CBO’s analysis of the military’s compensation system would be enhanced by more information about in-kind compensation that would build on existing research (Fulmer and Li 2022; Eriksson and Kristensen 2014). New research on various questions could be useful: How much do military-aged civilians value direct cash compensation compared with in-kind compensation, such as health care benefits? And what is known about the selection effects of different types of compensation—for example, how do enhanced health insurance coverage, generous retirement benefits, or subsidized child care, gym memberships and wellness programs affect employee attraction and retention?

By How Much and For How Long Can Inflation in Some Sectors Exceed Overall Inflation?

Naval vessels are a canonical example of a product in a monopsony—a market dominated by a single buyer (in this case, DoD). Moreover, the Navy’s ships are manufactured by a small number of private-sector companies. Each year, the Navy submits a report to the Congress about its planned procurement of ships over the next 30 years. CBO has a legislative mandate to analyze the costs of those plans (CBO 2022, for example).

CBO’s estimates of future shipbuilding costs have been consistently higher than the Navy’s. That is partly because, unlike the Navy, CBO projects that the costs of labor and materials in the shipbuilding industry will continue to grow at a faster rate than prices in the economy as a whole—as they have over the past several decades. Ordinary consumers can often choose substitutes for high-priced products or services, but the Navy cannot. Projections of unending supernormal cost growth in a specific sector of the economy would seem to be out of equilibrium; but such pessimistic projections of shipbuilding costs have been borne out heretofore.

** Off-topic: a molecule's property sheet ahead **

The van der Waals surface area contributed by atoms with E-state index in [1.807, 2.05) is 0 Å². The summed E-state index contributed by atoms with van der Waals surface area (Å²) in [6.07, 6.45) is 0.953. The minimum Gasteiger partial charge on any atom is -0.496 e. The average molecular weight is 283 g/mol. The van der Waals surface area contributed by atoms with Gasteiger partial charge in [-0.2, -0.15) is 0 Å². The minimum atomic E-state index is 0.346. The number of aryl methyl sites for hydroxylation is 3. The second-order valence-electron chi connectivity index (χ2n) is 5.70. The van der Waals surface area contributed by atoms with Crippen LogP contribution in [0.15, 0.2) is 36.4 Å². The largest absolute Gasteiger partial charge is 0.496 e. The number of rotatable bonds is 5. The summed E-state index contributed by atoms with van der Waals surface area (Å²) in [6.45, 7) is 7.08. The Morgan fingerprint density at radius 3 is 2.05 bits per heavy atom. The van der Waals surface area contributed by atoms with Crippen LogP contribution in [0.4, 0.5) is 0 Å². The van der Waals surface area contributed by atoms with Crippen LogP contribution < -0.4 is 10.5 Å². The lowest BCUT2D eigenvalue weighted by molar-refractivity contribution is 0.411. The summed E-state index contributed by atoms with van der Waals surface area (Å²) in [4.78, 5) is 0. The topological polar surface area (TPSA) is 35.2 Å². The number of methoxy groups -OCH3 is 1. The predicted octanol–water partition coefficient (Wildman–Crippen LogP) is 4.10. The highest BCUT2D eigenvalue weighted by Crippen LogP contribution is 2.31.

Other parts of the broader economy, such as hospital services and college tuition, have experienced price increases far above the economywide average for many years (Perry 2022). In the service sector, that phenomenon is labeled a “cost disease” (Baumol 2013). It is unclear how long such price increases should be expected to continue. Interestingly, the decades-long rise in health care’s share of gross domestic product may have slowed or reversed: Costs of medical care appear not to have increased as much as the price level of all goods and services in 2021 and 2022, during the coronavirus pandemic (Rakshit et al. 2023). And over the 2009–2019 period, medical prices grew more slowly than economywide prices (Smith, Newhouse, and Cuckler 2022).

CBO’s analysis of the Navy’s shipbuilding plans could be enhanced by additional research that aims to answer fundamental questions about sector-specific inflation in consumer and producer prices. What other economic sectors have experienced supernormal price increases for long periods, and what caused the increases? Are sectors with limited competitive pressures prone to supernormal inflation? In cases in which supernormal, sector-specific inflation ended, what caused it to end?

David Mosher is CBO’s Director of National Security Analysis. This blog post includes contributions from the following CBO staff: Adebayo Adedeji, Scott Craver, Richard DeKaser, Ann E. Futrell, Heidi Golding, Edward G. Keating, Jeffrey Kling, Eric J. Labs, Chandler Lester, and Emily Stern.